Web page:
Jill Riley: As you're ooh-ing and ahh-ing, it's like "No, we need to get back on track!" I'm here in the studio with Middle Kids, currently on tour with Manchester Orchestra and Jimmy Eat World. We're talking about the song "Bootleg Firecracker," and also another new song. So you've got — what? — two new singles out now. So can you talk about "Highlands"?

Hannah Joy: Yeah, "Highlands," we released it last week, maybe? I don't know time is — what is time, but...

Harry Day: I feel that you guys say "last week" every week!

Jill Riley: Especially when you're on tour, it's like what is time?

Hannah Joy: I know, I know, it's crazy. But yeah, it's cool. This song's got a lot of energy. Our friend refers to it as a "yearncore" song.

Jill Riley: Yearncore? I haven't heard that. What does that mean? 

Hannah Joy: Well, it's just kind of like full of longing and intensity.

Tim Fitz: Yeah.

Hannah Joy: Which you know, this song has got a lot of unhinged howling at the moon, so I feel like that kind of makes sense. But it's just kind of, this song, just to me, just kind of like goes and then collapses in a heap at the end. But I feel like, originally used the image of the Highlands like the Scottish Highlands being a space that... It was, like, always an image for me growing up, as some of my ancestors are from there, but kind of as a free place, and I've always wanted to be free, but I've never really felt free and trying to always get free, but...

Harry Day: I want that one so bad.

Hannah Joy: Yeah, come on! And yeah, there's like a lot of imagery of feeling stuck in your home and where you've come from and how often we can long to be somewhere else, but often that's actually just a spiritual journey, like, to find that inner freedom, but we can project it on to where we are, you know? So, yeah, we really like this song. It's so freakin' fun to play.

Tim Fitz: It has, it reminds me, there's something in the spirit of the verses that feels like that song "Your Heart is an Empty Room" by Death Cab for Cutie. It's kind of that teenage feeling of sort of wanting to get out and get out of the house and be out there in the world. You're looking for something, you know?

Jill Riley: So the band, based in Sydney, are you all from Sydney? Or are you from, like, smaller towns around there? I just wonder if anybody has like that small-town experience.

Hannah Joy: Oh, interesting.

Tim Fitz: We all kind of grew up in Sydney.

Jill Riley: Yeah.

Tim Fitz: But I feel like that experience is also a suburban experience. You know, it's like that feeling of, and really, it's just anywhere, anywhere you feel like the real life is somewhere else. Maybe it's better to say it's a domestic experience. 

Hannah Joy: Hmm. 

Tim Fitz: So yeah, we have the suburban version of that.

Jill Riley: The grass is always a little greener. But yeah, like you'd said, that it was more kind of about the journey, because you can change the place. And then like, what, like, you could just be the same.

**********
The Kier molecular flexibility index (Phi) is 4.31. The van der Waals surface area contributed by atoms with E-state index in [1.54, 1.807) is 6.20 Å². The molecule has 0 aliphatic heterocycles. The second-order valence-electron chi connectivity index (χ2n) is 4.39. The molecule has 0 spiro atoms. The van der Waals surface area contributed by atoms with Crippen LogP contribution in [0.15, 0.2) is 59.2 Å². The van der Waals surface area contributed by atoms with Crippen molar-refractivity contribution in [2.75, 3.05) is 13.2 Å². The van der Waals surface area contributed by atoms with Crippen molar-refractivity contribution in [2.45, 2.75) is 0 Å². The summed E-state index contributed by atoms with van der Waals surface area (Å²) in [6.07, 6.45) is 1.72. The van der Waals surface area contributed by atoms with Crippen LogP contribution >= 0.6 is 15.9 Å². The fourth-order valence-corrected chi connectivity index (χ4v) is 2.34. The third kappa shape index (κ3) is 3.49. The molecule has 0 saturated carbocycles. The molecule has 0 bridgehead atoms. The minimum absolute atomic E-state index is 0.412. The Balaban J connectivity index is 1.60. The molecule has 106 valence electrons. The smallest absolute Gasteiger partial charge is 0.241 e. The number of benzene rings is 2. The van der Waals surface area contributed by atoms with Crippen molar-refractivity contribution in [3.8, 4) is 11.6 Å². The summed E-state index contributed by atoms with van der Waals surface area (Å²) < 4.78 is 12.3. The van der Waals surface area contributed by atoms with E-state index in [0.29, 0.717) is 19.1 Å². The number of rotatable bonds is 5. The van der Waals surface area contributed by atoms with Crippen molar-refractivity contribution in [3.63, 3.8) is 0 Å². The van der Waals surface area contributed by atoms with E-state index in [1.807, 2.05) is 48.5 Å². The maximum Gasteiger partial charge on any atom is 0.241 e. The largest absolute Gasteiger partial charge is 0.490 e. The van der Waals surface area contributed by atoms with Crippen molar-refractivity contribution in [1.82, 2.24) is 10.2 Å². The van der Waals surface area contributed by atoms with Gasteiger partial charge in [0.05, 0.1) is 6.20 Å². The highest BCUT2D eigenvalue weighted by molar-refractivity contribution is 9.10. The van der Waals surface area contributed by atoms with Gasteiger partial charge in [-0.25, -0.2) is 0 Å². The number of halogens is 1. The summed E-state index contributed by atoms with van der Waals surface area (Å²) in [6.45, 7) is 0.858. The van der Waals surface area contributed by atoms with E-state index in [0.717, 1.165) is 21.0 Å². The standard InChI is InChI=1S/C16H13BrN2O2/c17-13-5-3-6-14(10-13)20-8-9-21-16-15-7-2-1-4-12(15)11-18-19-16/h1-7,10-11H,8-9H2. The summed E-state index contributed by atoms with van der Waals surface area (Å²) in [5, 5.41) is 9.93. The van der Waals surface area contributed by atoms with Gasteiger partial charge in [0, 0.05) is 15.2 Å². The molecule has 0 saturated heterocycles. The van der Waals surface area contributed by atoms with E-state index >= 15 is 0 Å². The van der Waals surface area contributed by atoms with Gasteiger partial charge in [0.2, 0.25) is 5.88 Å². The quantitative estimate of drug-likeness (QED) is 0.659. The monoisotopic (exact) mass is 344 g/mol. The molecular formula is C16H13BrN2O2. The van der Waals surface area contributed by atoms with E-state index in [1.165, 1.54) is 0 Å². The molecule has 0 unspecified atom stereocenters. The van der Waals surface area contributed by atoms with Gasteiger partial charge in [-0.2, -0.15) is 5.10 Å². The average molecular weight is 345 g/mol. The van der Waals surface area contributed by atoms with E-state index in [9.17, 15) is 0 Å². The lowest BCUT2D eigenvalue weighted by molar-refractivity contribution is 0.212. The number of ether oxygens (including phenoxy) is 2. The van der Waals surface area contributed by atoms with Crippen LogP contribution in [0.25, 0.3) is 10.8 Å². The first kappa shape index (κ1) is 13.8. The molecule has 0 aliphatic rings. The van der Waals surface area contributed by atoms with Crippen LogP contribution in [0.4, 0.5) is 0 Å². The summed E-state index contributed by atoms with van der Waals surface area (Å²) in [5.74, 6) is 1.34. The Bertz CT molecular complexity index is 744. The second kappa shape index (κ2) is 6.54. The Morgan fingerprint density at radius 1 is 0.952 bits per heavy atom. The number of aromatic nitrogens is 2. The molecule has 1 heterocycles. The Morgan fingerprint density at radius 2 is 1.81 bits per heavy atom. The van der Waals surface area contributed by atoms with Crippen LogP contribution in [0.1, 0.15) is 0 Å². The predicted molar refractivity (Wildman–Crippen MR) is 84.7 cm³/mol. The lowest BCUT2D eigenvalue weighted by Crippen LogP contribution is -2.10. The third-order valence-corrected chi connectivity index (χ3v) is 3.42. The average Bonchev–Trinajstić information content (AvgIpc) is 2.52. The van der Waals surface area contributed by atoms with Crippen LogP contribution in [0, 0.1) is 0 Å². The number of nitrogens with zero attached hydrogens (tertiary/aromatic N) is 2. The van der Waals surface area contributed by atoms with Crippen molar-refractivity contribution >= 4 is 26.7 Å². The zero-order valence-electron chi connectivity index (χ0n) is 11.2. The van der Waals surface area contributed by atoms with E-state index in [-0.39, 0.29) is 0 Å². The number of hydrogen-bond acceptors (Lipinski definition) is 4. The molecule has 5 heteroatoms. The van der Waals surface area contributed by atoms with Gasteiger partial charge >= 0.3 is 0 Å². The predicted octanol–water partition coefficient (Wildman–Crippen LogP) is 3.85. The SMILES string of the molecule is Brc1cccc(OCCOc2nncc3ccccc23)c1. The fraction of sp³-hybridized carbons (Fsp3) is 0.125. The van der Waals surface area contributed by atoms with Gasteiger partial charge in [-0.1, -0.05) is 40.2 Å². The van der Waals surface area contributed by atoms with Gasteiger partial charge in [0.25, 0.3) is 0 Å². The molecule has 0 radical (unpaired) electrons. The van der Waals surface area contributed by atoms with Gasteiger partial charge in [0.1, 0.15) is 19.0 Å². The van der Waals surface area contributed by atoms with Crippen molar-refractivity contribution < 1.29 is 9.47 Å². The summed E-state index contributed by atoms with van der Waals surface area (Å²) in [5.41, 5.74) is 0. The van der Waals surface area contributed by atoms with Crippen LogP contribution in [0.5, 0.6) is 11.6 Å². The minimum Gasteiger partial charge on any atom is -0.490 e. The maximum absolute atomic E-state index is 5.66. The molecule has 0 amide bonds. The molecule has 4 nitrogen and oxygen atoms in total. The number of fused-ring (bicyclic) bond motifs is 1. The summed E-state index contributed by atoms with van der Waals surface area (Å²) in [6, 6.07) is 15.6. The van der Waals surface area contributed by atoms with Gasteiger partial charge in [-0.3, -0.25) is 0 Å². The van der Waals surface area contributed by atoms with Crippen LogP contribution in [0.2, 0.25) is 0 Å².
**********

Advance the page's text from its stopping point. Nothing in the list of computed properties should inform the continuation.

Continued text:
Hannah Joy: You're still you in that place with all your stuff.

Jill Riley: Yeah! Exactly. So that song is called "Highlands." So "Bootleg Firecracker," "Highlands," and I don't know that you have an answer for me, but I wouldn't be doing my job if I wasn't asking if this is all sort of leading toward an EP or a new record.

Harry Day: How dare you!

Tim Fitz: This will be one of those interviews, you know, where it'll be like "Middle Kids storms out of the interview." 

Hannah Joy: For absolutely no reason!

Harry Day: We're not at liberty to say yet where this is all going.

Jill Riley: OK!

Hannah Joy: We've got, yeah, we've got more singles. We're just gonna keep making things.

Tim Fitz: Yeah, we've, but like, we've, we have a collection of songs.

Hannah Joy: Yeah. But what do you call a collection of songs?

Tim Fitz: Read between the lines.

Harry Day: Yeah, we've got a library we've been sort of adding to periodically.

Jill Riley: It's sort of like you keep them all on record. OK, I see. But, you know, there are times where it's like, maybe this is just a single, or does this belong on a record?

Hannah Joy: Oh yeah. There's a collection of songs we made. We we flew to England last year and recorded with this producer, Jon Gilmore, who we adore. So we had a very special time making some songs with him. So it definitely feels like they're a part of a family that we're excited to kind of keep sharing.

Jill Riley: OK. More to come on that. We'll see what happens. In the studio with Middle Kids: Hannah, Tim, Harry, thank you so much for coming in. And safe travels the rest of your journey on your very luxurious tour bus. Hopefully there are no more accidents with anything leaking on to luggage. Augh! It's all right, we're up for whatever.

Harry Day: Makes me feel like more of a rock star just stinking, smelling of urine.

Tim Fitz: That's the quote for the day, let's tease that.

Jill Riley: You feel a little more underground?

Hannah Joy: Yeah.

Jill Riley: All right. We'll take care of thank you so much.

Hannah Joy: Thank you.

Tim Fitz: Thank you.

Jill Riley: All right, you are listening to The Current. 

Video Segments

00:00:00 Highlands
00:03:26: Bootleg Firecracker
00:06:34 Stacking Chairs
00:09:45 Interview with host Jill Riley


Hannah Cameron – vocals, guitar
Miles Elkington – guitar, vocals
Tim Fitz – bass, keyboards, guitar, vocals
Harry Day – drums, vocals


Guests – Middle Kids
Host – Jill Riley
Producer – Derrick Stevens
Video Director – Evan Clark
Camera Operators – Evan Clark, Peter Ecklund
Audio – Eric Xu Romani
Graphics – Natalia Toledo
Digital Producer – Luke Taylor

Middle Kids – official site